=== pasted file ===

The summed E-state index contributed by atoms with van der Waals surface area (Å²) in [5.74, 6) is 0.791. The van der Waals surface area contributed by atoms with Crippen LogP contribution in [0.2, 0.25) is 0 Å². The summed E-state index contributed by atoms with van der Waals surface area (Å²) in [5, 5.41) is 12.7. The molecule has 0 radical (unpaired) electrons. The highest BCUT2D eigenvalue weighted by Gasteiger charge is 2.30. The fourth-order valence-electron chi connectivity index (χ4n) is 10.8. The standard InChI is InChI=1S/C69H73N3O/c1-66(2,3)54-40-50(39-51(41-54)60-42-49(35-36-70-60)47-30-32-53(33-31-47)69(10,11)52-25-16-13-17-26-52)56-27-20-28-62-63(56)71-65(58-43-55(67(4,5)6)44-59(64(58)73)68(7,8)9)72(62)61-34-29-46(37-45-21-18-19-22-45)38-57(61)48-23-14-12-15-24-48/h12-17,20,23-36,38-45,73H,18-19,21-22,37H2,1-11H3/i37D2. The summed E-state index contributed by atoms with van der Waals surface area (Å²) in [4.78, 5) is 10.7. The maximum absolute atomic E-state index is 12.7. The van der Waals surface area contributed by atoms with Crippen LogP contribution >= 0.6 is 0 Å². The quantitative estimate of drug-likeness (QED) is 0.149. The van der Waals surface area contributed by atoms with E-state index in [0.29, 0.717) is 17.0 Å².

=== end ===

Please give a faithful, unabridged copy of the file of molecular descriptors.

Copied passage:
The summed E-state index contributed by atoms with van der Waals surface area (Å²) in [5.74, 6) is 0.791. The van der Waals surface area contributed by atoms with Crippen LogP contribution in [0.2, 0.25) is 0 Å². The summed E-state index contributed by atoms with van der Waals surface area (Å²) in [5, 5.41) is 12.7. The molecule has 0 radical (unpaired) electrons. The highest BCUT2D eigenvalue weighted by Gasteiger charge is 2.30. The fourth-order valence-electron chi connectivity index (χ4n) is 10.8. The standard InChI is InChI=1S/C69H73N3O/c1-66(2,3)54-40-50(39-51(41-54)60-42-49(35-36-70-60)47-30-32-53(33-31-47)69(10,11)52-25-16-13-17-26-52)56-27-20-28-62-63(56)71-65(58-43-55(67(4,5)6)44-59(64(58)73)68(7,8)9)72(62)61-34-29-46(37-45-21-18-19-22-45)38-57(61)48-23-14-12-15-24-48/h12-17,20,23-36,38-45,73H,18-19,21-22,37H2,1-11H3/i37D2. The summed E-state index contributed by atoms with van der Waals surface area (Å²) in [4.78, 5) is 10.7. The maximum absolute atomic E-state index is 12.7. The van der Waals surface area contributed by atoms with Crippen LogP contribution >= 0.6 is 0 Å². The quantitative estimate of drug-likeness (QED) is 0.149. The van der Waals surface area contributed by atoms with E-state index in [0.29, 0.717) is 17.0 Å².